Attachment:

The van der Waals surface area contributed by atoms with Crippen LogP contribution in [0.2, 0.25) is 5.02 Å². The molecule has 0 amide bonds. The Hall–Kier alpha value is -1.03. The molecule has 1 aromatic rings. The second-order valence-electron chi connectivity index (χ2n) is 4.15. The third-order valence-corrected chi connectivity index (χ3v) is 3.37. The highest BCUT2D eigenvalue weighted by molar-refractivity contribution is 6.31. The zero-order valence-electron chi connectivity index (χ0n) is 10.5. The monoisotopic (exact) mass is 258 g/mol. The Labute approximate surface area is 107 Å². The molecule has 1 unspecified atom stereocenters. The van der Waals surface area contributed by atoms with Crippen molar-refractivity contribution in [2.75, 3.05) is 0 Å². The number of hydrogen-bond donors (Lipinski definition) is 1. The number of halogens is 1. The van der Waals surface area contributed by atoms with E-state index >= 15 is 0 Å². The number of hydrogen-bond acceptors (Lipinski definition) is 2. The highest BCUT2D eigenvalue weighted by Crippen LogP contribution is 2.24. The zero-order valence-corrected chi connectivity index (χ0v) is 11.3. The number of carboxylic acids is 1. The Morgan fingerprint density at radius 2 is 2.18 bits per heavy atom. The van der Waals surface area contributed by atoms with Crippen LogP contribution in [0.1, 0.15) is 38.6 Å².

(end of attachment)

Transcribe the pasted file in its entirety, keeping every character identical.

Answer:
The van der Waals surface area contributed by atoms with Crippen LogP contribution in [0.2, 0.25) is 5.02 Å². The molecule has 0 amide bonds. The Hall–Kier alpha value is -1.03. The molecule has 1 aromatic rings. The second-order valence-electron chi connectivity index (χ2n) is 4.15. The third-order valence-corrected chi connectivity index (χ3v) is 3.37. The highest BCUT2D eigenvalue weighted by molar-refractivity contribution is 6.31. The zero-order valence-electron chi connectivity index (χ0n) is 10.5. The monoisotopic (exact) mass is 258 g/mol. The Labute approximate surface area is 107 Å². The molecule has 1 unspecified atom stereocenters. The van der Waals surface area contributed by atoms with Crippen molar-refractivity contribution in [2.75, 3.05) is 0 Å². The number of hydrogen-bond donors (Lipinski definition) is 1. The number of halogens is 1. The van der Waals surface area contributed by atoms with E-state index >= 15 is 0 Å². The number of hydrogen-bond acceptors (Lipinski definition) is 2. The highest BCUT2D eigenvalue weighted by Crippen LogP contribution is 2.24. The zero-order valence-corrected chi connectivity index (χ0v) is 11.3. The number of carboxylic acids is 1. The Morgan fingerprint density at radius 2 is 2.18 bits per heavy atom. The van der Waals surface area contributed by atoms with Crippen LogP contribution in [0.1, 0.15) is 38.6 Å².